Wednesday, August 24, 2016
Last night I returned to the North Carolina Fencing Development Program in Chapel Hill after the month long summer break. My coach there is Dr. Ron Miller, head coach of the UNC Varsity Fencing team.
I have been taking private lessons with him for years. They are a series of technical French drills.
Last night he asked me where Jim Kent was. I was so much better after the break. In fact he said I was 20% better. He bragged on me. Told me he was proud of me. ( That means a lot to me.) He told me it was the best lesson I had ever taken with him.
Okay....yay me! But I thought about this on the drive home and I wondered why. Why was I so much better?
Other than a conscious effort to relax and use my fingers, I did nothing different with my mind or focus.
This is my theory. When I take a lesson with Coach, generally there are three or more things corrected. I take this very seriously. So the next time we have a lesson, I have those flaws on my mind and I am ready to do my best to correct them. However, we do drills and another series of flaws are uncovered and perhaps the ones from the previous week are not mentioned. So after a month of similar lessons and the uncovering of 3 or more flaws per week, I am concentrating on my corrections so much, that I cannot relax.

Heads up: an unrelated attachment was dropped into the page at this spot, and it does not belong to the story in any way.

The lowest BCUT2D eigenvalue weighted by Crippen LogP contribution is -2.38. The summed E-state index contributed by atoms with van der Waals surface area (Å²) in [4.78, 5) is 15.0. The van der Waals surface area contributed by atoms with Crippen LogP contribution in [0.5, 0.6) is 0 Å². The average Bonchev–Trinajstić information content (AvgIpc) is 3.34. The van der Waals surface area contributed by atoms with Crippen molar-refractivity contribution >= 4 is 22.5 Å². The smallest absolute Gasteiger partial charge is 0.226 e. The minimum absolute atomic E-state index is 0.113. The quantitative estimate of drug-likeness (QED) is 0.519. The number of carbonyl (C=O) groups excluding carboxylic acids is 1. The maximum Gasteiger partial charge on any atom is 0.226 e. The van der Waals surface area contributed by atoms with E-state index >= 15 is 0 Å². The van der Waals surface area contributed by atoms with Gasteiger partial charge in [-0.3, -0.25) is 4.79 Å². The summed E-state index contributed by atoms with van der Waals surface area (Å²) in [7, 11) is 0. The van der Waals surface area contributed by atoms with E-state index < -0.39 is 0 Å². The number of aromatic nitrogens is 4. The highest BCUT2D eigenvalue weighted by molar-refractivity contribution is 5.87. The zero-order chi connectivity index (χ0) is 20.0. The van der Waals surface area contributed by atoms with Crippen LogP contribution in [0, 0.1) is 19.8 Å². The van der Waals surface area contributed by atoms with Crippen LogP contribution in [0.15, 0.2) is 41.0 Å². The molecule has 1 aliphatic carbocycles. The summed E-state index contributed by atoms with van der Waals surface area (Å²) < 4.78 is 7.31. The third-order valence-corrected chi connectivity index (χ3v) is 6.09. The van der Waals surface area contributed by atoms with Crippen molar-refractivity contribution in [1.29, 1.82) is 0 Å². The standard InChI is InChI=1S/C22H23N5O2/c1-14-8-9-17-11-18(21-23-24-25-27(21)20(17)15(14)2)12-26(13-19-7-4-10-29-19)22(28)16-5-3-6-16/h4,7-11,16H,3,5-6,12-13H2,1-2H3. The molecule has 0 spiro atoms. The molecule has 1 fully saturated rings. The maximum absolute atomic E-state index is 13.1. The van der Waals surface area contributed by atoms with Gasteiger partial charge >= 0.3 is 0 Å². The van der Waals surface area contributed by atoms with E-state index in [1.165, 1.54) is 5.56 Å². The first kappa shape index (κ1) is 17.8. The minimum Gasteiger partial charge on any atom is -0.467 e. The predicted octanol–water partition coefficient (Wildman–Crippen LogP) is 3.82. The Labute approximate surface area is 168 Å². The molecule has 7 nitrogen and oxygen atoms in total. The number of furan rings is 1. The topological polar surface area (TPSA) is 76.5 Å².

I think I will not take my lessons with Coach so seriously. (That is the wrong way to describe it, but it is sort of what the plan is.) I am just going to do what every coach has told me to do since I started fencing. Relax.
Wednesday, July 20, 2016
I am truly thinking about attaching crib notes to the weapon arm of my training jacket. I can't put them all there, no ones arm is that long.